In this post we fully breakdown our monthly cost of living in Thailand while living in Chiang Mai, South East Asia's most liveable city.

Hanging umbrellas in Chiang Mai Old Town

The average costs for a tuk tuk or songthaew to and from anywhere in the city are:

Tuk Tuk – 100 baht  (£2.30/$2.84)
Songthaew – 20 baht (46p/57c)

Broadband for our Apartment

Thai Baht – 700
GBP – £16
USD – $20

It’s important that we have wifi in our apartment since we are working on our blog most of the time while living in Chiang Mai. For just 700 baht per month we had 5G broadband installed by a company called Sinet. It’s fast enough for everything we need including watching Netflix and other on demand services.

In this post we fully breakdown our monthly cost of living in Thailand while living in Chiang Mai, South East Asia's most liveable city.

One of the city’s most well known street food stalls

Mobile Phone Local Sims

Thai Baht – 500
GBP – £11
USD – $14

Like at home, there are a few mobile providers to choose from in Thailand but they are all pretty much the same price. They all offer monthly tourist tariffs which you can terminate at anytime. We both went with AIS and pay 250 baht each a month for 1GB of 4G internet data and a bit of free phone credit. Obviously the more 4G data you need the more expensive it gets. Most providers offer data packages of 1GB, 3GB, 5GB, 8GB and 12GB. The most expensive coming in at around 1200 baht. So far we have not needed to buy any extra data or phone credit so the cheapest plan has been fine for us.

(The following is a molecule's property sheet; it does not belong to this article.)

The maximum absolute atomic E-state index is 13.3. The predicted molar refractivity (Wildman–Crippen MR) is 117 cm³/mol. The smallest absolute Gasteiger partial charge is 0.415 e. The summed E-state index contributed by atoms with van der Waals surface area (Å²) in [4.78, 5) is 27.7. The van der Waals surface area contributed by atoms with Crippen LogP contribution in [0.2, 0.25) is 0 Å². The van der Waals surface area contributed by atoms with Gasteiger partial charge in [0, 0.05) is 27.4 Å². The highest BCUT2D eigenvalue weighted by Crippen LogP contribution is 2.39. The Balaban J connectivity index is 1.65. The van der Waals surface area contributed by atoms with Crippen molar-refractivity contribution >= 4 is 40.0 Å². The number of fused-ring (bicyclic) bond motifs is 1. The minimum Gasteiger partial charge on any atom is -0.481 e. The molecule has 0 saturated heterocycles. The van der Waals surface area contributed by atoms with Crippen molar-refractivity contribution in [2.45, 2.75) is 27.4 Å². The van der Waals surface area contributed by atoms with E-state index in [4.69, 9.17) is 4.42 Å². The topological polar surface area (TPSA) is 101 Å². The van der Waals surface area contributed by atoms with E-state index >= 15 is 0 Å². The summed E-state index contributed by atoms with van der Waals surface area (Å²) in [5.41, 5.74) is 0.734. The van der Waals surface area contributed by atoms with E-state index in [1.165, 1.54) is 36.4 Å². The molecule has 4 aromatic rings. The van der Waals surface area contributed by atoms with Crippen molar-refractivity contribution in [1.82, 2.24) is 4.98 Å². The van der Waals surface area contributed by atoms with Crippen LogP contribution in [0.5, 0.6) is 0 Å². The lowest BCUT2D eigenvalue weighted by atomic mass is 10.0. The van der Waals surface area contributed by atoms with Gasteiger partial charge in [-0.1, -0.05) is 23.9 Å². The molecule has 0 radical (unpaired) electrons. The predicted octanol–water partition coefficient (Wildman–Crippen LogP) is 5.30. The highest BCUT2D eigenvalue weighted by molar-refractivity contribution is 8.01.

In this post we fully breakdown our monthly cost of living in Thailand while living in Chiang Mai, South East Asia's most liveable city.

Coffee stall right outside our apartment

Entertainment

Thai Baht – 1300
GBP – £30
USD – $37

Living in Chinag Mai isn’t all about work work work for us (sorry for putting Rhianna in your head). Of course we get out of the apartment and do things now and then. We’re not that boring. Thankfully there are lots of free things to do while living in Chiang Mai like visiting temples, museums, browsing markets and hikes in the surrounding jungle. That’s why we don’t spend a lot of money on entertainment so therefore doesn’t effect our cost of living in Thailand very much.

In this post we fully breakdown our monthly cost of living in Thailand while living in Chiang Mai, South East Asia's most liveable city.

One of many Chiang Mai markets

We do like a good film so go the cinema every week. We were pleased to find the state of the art SFX cinema in nearby Maya shopping mall which shows the latest English language film releases. Seats are just 100 baht (£2.30/$2.84) each on Wednesdays and not much more at other times.

Medical and Dental

We’re not going to add this to our total monthly cost of living in Thailand because visiting the doctors and dentist is not something we do monthly. However we have already visited both while living in Chiang Mai so thought we’d share those costs as it’s something most expats in Chiang Mai will need to do during their stay.

Hospital Visit

The other week I went to Chiang Mai Ram Hospital to get my left eye checked out. We were a bit concerned that something wasn’t quite right with it. A full eye examination by a professional eye doctor and a general health check came to 544 baht (£12/$15). We’re pleased to say that there is nothing wrong with my left eye!